the skip and dance of the incoming tide
the quick intelligence of the rain
She promised me amazement
enough to fill my pockets
enough to give away and create a life with
My pockets are almost empty now
Last night I wanted her to peel off her face and stretch it across mine
I wanted her to give me her tongue and eyes
I wanted her to promise she wouldn't die again without me
Last night all night she waited for me
at the edge of the blue darkness
I Can't Sleep
It is four a.m. but my mind still refuses to blink
in case it misses something
I imagine tonight to be like the one before Tagaloaalagi invented
the alphabet which allows our tongues to name and taste our pain
and see back into the dark and map the tracks over which we have come
Except for the whispering swish of the Manoa stream
all the other noises have left the valley
I know those noises can't step out of their bodies
and recognise their sounds but
I'll imagine them swimming at Waimanalo
their bodies sheathed in the skins of white sharks
I'll imagine them surfing into my grandchildren's dreams
as Jimi Hendrix' hyper guitar laments
as Dylan's unmelodious rants against the dark
as Ice-T before he sold out for a cop's redemptive badge in SVU
I make a mug of tea and sit on the lanai sipping its smooth heat
The other apartments around me are protected by lines of security lights
Above them the pouliuli stretches up beyond security
to where the stars cling to their precarious shine
What are stars without the pouliuli that allows them to show their light?
What are they without the light that navigators gaze up at
and read our ways across the magic ocean of life?
What are they but readings astrologers give to our hopes?
Ferocious pieces of the once whole light which keeps bursting outwards
but will one day implode and be whole again?
What are they without me seeing them tonight?
Something that feels like a puppy's tongue licks once at my left cheek
Again more boldly across my nose then again and longer up my face
Yes a curious breeze has slipped down from the slopes to see who I am
I want it to sit in my lap and with me welcome the dawn
that is rising and we will again be amazed
Beethoven tugged at my hearing as I spread
liliko'i jam on my breakfast bagel
I had a strange dream last night she sd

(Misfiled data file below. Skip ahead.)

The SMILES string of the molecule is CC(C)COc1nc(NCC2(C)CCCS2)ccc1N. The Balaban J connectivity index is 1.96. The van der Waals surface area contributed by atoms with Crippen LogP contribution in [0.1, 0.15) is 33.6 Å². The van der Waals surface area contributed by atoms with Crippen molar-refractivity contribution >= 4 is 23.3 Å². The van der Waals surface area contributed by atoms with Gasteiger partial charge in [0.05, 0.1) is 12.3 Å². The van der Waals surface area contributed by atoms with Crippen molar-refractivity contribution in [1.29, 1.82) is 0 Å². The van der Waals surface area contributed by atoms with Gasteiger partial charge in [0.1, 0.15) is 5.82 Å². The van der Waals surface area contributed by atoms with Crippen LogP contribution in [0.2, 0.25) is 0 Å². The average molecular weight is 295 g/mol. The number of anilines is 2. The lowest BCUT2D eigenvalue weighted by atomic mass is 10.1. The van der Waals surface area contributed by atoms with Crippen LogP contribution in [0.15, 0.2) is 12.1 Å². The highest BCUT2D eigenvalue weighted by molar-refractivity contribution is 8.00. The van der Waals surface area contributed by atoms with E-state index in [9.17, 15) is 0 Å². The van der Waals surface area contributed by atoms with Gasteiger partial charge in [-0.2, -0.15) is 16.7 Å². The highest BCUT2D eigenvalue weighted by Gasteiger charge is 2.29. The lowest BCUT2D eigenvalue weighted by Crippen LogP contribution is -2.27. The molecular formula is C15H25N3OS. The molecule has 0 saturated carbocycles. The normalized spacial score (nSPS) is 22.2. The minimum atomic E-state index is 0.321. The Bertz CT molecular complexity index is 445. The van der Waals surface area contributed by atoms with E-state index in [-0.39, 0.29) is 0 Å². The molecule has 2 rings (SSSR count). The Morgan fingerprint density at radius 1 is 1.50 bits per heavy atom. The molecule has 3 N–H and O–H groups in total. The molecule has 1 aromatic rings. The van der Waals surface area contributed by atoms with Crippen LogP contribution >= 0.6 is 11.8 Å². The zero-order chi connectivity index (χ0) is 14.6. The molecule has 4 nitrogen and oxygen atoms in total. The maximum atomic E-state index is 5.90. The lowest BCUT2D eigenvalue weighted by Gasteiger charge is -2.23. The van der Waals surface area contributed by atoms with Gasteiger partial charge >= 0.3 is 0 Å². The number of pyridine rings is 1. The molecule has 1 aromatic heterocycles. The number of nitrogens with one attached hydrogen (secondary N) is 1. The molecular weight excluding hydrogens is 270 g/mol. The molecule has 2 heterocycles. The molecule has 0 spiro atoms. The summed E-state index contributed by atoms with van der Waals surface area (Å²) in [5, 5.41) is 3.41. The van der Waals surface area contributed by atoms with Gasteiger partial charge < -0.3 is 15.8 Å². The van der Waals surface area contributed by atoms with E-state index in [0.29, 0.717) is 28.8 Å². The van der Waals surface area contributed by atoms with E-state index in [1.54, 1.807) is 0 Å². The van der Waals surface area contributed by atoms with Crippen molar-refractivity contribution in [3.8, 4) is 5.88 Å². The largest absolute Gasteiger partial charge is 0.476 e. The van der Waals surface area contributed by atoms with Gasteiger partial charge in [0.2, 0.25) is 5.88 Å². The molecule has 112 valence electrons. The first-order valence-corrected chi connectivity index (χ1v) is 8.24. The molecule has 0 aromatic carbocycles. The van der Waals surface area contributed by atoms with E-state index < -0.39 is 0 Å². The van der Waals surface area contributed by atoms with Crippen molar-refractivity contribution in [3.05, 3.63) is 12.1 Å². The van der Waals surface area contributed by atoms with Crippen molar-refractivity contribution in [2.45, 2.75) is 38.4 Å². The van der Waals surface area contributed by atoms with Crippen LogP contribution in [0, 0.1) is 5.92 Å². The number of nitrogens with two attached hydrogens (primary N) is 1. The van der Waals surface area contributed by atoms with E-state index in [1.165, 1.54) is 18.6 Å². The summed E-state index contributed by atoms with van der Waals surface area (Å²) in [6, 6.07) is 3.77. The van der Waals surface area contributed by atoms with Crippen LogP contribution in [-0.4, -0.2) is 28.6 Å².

Beethoven insisted on being heard
Do you want to hear it? she demanded
I abandoned Beethoven
and nodded enthusiastically
I dreamed I walked into this brand-
new hair-dressing salon where everything hung
down from the ceiling she sd
When I sat down they strapped a machine
to my head and told me they wanted to scan my brain
(In the next room a man was weighing a baby
who turned out to be his grandson)
Your brain isn't human they told me
as they showed me my scan
But it is! I insisted
Then I woke up
What do you make of that? she scanned me
You need a haircut I replied
That day I heard her laughter
everywhere I went
Reina and I are well into our sixth decade
Yet up till two months ago I was too ashamed to use
our status as 'senior citizens' to get cheaper movie tickets
And I don't know why when we went to see An Unfinished Life
we decided to use it but while watching Morgan Freeman and Robert Redford
playing retired cowboys I realised that
like them we are finishing off our unfinished lives
Yesterday at senior citizens' prices we saw A History of Violence
Excerpted from From Manoa to a Ponsonby Garden by Albert Wendt. Copyright © 2012 Albert Wendt. Excerpted by permission of Auckland Associated Press.
All rights reserved. No part of this excerpt may be reproduced or reprinted without permission in writing from the publisher.
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Table of Contents
Poems for Reina,
In Her Wake,
With Her Grandson,
I Can't Sleep,
With Hone in Las Vegas,
II A PONSONBY GARDEN,